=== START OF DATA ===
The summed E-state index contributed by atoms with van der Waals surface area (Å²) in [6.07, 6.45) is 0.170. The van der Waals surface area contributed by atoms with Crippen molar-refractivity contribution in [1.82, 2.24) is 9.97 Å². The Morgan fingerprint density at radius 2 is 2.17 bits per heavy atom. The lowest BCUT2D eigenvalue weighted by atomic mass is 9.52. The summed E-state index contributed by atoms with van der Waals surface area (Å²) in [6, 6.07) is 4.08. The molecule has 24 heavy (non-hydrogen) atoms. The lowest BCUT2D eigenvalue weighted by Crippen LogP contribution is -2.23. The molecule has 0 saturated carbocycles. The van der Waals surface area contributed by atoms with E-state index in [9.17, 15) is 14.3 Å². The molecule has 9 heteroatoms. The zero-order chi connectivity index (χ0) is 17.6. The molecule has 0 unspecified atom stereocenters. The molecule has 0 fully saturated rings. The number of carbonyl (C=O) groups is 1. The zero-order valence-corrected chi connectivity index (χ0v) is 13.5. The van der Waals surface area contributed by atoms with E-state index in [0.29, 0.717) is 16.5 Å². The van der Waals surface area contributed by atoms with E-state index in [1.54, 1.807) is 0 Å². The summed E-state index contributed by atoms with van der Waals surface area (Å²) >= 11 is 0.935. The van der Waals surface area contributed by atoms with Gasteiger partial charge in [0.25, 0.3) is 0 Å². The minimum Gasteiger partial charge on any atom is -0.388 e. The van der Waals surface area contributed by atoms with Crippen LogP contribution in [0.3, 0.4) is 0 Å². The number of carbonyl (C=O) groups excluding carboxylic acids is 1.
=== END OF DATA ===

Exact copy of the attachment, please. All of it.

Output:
The summed E-state index contributed by atoms with van der Waals surface area (Å²) in [6.07, 6.45) is 0.170. The van der Waals surface area contributed by atoms with Crippen molar-refractivity contribution in [1.82, 2.24) is 9.97 Å². The Morgan fingerprint density at radius 2 is 2.17 bits per heavy atom. The lowest BCUT2D eigenvalue weighted by atomic mass is 9.52. The summed E-state index contributed by atoms with van der Waals surface area (Å²) in [6, 6.07) is 4.08. The molecule has 24 heavy (non-hydrogen) atoms. The lowest BCUT2D eigenvalue weighted by Crippen LogP contribution is -2.23. The molecule has 0 saturated carbocycles. The van der Waals surface area contributed by atoms with E-state index in [9.17, 15) is 14.3 Å². The molecule has 9 heteroatoms. The zero-order chi connectivity index (χ0) is 17.6. The molecule has 0 unspecified atom stereocenters. The molecule has 0 fully saturated rings. The number of carbonyl (C=O) groups is 1. The zero-order valence-corrected chi connectivity index (χ0v) is 13.5. The van der Waals surface area contributed by atoms with E-state index in [0.29, 0.717) is 16.5 Å². The van der Waals surface area contributed by atoms with E-state index in [1.54, 1.807) is 0 Å². The summed E-state index contributed by atoms with van der Waals surface area (Å²) >= 11 is 0.935. The van der Waals surface area contributed by atoms with Gasteiger partial charge in [0.25, 0.3) is 0 Å². The minimum Gasteiger partial charge on any atom is -0.388 e. The van der Waals surface area contributed by atoms with Crippen LogP contribution in [0.3, 0.4) is 0 Å². The number of carbonyl (C=O) groups excluding carboxylic acids is 1.